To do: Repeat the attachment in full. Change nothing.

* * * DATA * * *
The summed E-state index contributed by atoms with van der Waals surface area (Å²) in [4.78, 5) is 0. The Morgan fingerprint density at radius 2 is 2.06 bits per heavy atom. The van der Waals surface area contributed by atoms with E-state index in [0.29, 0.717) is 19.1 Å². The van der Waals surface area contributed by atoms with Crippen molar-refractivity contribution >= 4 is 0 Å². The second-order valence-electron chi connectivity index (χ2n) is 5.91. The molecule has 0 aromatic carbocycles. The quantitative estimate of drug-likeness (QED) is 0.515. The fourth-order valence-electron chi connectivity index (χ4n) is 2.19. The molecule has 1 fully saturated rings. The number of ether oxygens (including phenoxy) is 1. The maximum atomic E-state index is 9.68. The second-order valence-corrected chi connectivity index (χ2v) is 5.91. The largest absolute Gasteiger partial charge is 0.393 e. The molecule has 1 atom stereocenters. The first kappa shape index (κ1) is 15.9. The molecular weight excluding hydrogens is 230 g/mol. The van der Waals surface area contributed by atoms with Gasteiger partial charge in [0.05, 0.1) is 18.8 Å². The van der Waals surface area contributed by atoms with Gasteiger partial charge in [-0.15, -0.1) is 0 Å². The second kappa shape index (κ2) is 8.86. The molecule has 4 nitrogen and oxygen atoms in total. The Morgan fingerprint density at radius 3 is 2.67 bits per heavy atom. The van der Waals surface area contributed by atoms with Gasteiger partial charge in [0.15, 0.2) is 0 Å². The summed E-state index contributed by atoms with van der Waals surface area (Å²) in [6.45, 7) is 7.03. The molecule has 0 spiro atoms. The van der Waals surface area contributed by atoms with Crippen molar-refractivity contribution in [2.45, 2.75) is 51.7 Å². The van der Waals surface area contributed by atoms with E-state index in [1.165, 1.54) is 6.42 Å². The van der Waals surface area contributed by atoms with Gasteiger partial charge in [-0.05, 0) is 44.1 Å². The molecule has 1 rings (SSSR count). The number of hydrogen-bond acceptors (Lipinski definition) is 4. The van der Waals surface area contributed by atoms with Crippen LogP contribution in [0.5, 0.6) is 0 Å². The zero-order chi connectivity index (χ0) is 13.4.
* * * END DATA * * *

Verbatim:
The summed E-state index contributed by atoms with van der Waals surface area (Å²) in [4.78, 5) is 0. The Morgan fingerprint density at radius 2 is 2.06 bits per heavy atom. The van der Waals surface area contributed by atoms with E-state index in [0.29, 0.717) is 19.1 Å². The van der Waals surface area contributed by atoms with Crippen molar-refractivity contribution >= 4 is 0 Å². The second-order valence-electron chi connectivity index (χ2n) is 5.91. The molecule has 0 aromatic carbocycles. The quantitative estimate of drug-likeness (QED) is 0.515. The fourth-order valence-electron chi connectivity index (χ4n) is 2.19. The molecule has 1 fully saturated rings. The number of ether oxygens (including phenoxy) is 1. The maximum atomic E-state index is 9.68. The second-order valence-corrected chi connectivity index (χ2v) is 5.91. The largest absolute Gasteiger partial charge is 0.393 e. The molecule has 1 atom stereocenters. The first kappa shape index (κ1) is 15.9. The molecular weight excluding hydrogens is 230 g/mol. The van der Waals surface area contributed by atoms with Gasteiger partial charge in [0.05, 0.1) is 18.8 Å². The van der Waals surface area contributed by atoms with Gasteiger partial charge in [-0.15, -0.1) is 0 Å². The second kappa shape index (κ2) is 8.86. The molecule has 4 nitrogen and oxygen atoms in total. The Morgan fingerprint density at radius 3 is 2.67 bits per heavy atom. The van der Waals surface area contributed by atoms with Gasteiger partial charge in [0.15, 0.2) is 0 Å². The summed E-state index contributed by atoms with van der Waals surface area (Å²) in [6.45, 7) is 7.03. The molecule has 0 spiro atoms. The van der Waals surface area contributed by atoms with Crippen molar-refractivity contribution in [2.45, 2.75) is 51.7 Å². The van der Waals surface area contributed by atoms with E-state index in [1.165, 1.54) is 6.42 Å². The van der Waals surface area contributed by atoms with Gasteiger partial charge in [-0.05, 0) is 44.1 Å². The molecule has 1 rings (SSSR count). The number of hydrogen-bond acceptors (Lipinski definition) is 4. The van der Waals surface area contributed by atoms with Crippen LogP contribution in [0.5, 0.6) is 0 Å². The zero-order chi connectivity index (χ0) is 13.4.